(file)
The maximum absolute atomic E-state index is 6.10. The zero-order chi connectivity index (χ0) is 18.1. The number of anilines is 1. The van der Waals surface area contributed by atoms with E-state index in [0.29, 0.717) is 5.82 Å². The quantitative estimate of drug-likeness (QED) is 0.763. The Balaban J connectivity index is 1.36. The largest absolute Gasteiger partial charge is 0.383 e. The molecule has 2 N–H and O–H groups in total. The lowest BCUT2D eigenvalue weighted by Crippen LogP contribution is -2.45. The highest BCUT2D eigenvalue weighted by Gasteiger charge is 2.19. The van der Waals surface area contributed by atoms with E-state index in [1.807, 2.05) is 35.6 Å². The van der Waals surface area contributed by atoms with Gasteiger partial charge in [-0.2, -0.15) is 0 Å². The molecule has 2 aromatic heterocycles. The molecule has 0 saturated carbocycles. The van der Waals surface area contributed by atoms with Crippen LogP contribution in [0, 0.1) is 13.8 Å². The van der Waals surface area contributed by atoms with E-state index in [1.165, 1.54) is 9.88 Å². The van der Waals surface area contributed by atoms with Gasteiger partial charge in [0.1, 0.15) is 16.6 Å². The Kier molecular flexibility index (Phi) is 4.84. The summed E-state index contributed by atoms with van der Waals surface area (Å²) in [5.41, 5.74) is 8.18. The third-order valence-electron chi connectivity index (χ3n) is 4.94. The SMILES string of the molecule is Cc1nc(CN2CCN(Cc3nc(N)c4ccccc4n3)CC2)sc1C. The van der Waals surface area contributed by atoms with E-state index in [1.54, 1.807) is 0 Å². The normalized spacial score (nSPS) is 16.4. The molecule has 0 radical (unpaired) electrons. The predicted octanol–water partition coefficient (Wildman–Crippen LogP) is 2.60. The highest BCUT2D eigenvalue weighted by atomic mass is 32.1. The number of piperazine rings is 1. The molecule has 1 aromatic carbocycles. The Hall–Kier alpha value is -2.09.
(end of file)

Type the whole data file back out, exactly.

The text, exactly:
The maximum absolute atomic E-state index is 6.10. The zero-order chi connectivity index (χ0) is 18.1. The number of anilines is 1. The van der Waals surface area contributed by atoms with E-state index in [0.29, 0.717) is 5.82 Å². The quantitative estimate of drug-likeness (QED) is 0.763. The Balaban J connectivity index is 1.36. The largest absolute Gasteiger partial charge is 0.383 e. The molecule has 2 N–H and O–H groups in total. The lowest BCUT2D eigenvalue weighted by Crippen LogP contribution is -2.45. The highest BCUT2D eigenvalue weighted by Gasteiger charge is 2.19. The van der Waals surface area contributed by atoms with E-state index in [1.807, 2.05) is 35.6 Å². The van der Waals surface area contributed by atoms with Gasteiger partial charge in [-0.2, -0.15) is 0 Å². The molecule has 2 aromatic heterocycles. The molecule has 0 saturated carbocycles. The van der Waals surface area contributed by atoms with Crippen LogP contribution in [0, 0.1) is 13.8 Å². The van der Waals surface area contributed by atoms with E-state index in [1.165, 1.54) is 9.88 Å². The van der Waals surface area contributed by atoms with Gasteiger partial charge in [0.1, 0.15) is 16.6 Å². The Kier molecular flexibility index (Phi) is 4.84. The summed E-state index contributed by atoms with van der Waals surface area (Å²) in [5.41, 5.74) is 8.18. The third-order valence-electron chi connectivity index (χ3n) is 4.94. The SMILES string of the molecule is Cc1nc(CN2CCN(Cc3nc(N)c4ccccc4n3)CC2)sc1C. The van der Waals surface area contributed by atoms with E-state index in [1.54, 1.807) is 0 Å². The normalized spacial score (nSPS) is 16.4. The molecule has 0 radical (unpaired) electrons. The predicted octanol–water partition coefficient (Wildman–Crippen LogP) is 2.60. The highest BCUT2D eigenvalue weighted by atomic mass is 32.1. The number of piperazine rings is 1. The molecule has 1 aromatic carbocycles. The Hall–Kier alpha value is -2.09.